Two Republicans who control the board in a rural southeastern Arizona county on Wednesday told a judge they want to withdraw a lawsuit they had filed just two days prior that sought to force their own elections director to hand-count all the ballots cast in-person on Election Day.
The court filing and one of the GOP supervisors in Cochise County said they did not want to interfere with the likely recount in the race for Arizona attorney general.
Democrat Kris Mayes was leading Republican Abraham Hamadeh by well under the recount margin as of late Wednesday afternoon.
The Legislature this year changed the state's election recount law to greatly increase the threshold for mandatory recounts.
It now requires a recount when the candidates are within .5% of each other. In the attorney general race, the trigger is about 12,500 votes.
Supervisor Peggy Judd told The Associated Press that she agreed to withdraw the lawsuit against Elections Director Lisa Marra that she and Supervisor Tom Crosby filed on Monday because they did not want to disrupt the statewide recount.
That will be triggered once the state accepts the election certifications from all 15 Arizona counties and the statewide vote totals are accepted.
“We’ve had to step back from everything we were trying to do and say, OK, we’ve got to let this play out,” Judd said. “Because it’s the last thing we want to do to get in (Marra's) way.”
Marra's attorney, Christina Estes-Werther, said she expects a fast decision from the Pima County judge who is hearing the case.
The push to hand-count ballots in the Republican-heavy county that is home to the iconic Old West town of Tombstone gained impetus from false claims by former President Donald Trump and his allies of widespread fraud and voting machine conspiracy theories in the last presidential contest.
There has been no evidence of widespread fraud or manipulation of voting machines in 2020 or during this year’s midterm elections.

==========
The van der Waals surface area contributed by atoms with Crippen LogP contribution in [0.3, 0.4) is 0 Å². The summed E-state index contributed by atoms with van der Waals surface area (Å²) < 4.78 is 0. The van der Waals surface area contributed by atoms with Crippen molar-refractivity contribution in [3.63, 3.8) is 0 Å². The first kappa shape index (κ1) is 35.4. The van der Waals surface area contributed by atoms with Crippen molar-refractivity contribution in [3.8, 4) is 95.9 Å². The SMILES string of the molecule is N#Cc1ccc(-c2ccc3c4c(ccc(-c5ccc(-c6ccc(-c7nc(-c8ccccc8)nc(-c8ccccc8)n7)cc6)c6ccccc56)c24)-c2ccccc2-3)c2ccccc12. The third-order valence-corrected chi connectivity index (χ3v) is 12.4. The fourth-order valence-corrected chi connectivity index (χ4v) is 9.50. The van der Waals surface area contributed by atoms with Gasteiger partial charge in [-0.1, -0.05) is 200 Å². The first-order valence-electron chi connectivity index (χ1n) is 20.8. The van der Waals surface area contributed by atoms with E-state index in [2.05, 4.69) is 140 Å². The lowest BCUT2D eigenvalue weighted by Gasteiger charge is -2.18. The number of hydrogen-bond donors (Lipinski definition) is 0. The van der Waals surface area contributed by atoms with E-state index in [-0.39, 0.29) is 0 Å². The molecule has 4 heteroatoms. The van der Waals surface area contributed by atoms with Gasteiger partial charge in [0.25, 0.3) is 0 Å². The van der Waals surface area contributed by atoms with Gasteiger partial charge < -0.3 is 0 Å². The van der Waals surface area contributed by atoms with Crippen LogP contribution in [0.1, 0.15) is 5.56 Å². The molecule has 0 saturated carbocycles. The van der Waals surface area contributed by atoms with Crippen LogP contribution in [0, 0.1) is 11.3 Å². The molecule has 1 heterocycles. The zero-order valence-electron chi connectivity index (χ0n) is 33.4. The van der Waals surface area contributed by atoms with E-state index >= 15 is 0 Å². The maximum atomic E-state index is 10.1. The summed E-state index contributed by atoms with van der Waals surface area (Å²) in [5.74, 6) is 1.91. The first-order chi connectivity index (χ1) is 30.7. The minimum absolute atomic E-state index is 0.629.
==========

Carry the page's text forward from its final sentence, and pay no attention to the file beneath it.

Nevertheless, the conspiracy theories have spread widely and prompted heated public meetings in mostly rural counties throughout the West amid calls to ditch voting machines in favor of paper ballots and full hand-counts.
The controversies nearly delayed certification of primary results earlier this year in one New Mexico county and have fed an ongoing legal battle over a full hand-count in a Nevada county.
Crosby and Judd wanted to hand-count all 12,000 Election Day ballots and the approximately 32,000 that were cast early. But in a ruling prompted by a lawsuit filed by a retiree group, a judge said that state law bars expanding the normal 1% hand-count audit of early ballots.
He said any expansion of the 2% of Election Day ballots normally tallied to test vote-counting machine accuracy had to be random.
Judd and Crosby then proposed counting 99% of all Election Day ballots, then settled on those from 16 of the county's 17 voting sites.
The Republican-elected county prosecutor told them they would be committing a felony if they tried to take the ballots from Marra, who refused to go along.
Judd said Wednesday that she wanted to end the battle with Marra and let her proceed with her job. “We’re trying to make nice with her,” Judd said. “She’s really been afraid of us for a while.”
Judd said a machine recount of the attorney general race — and potentially others — will achieve most of what their full hand-count was designed to do.
“I think we’ve done all the damage or good — I’m not saying that was all damage, I think there was some good that came out of this,” Judd said. “But we’ve done all that we can.”
The Cochise County hand-count fight had threatened to delay the required statewide certification set for Dec. 5. A recount will come after that official canvass and could take until the end of the year.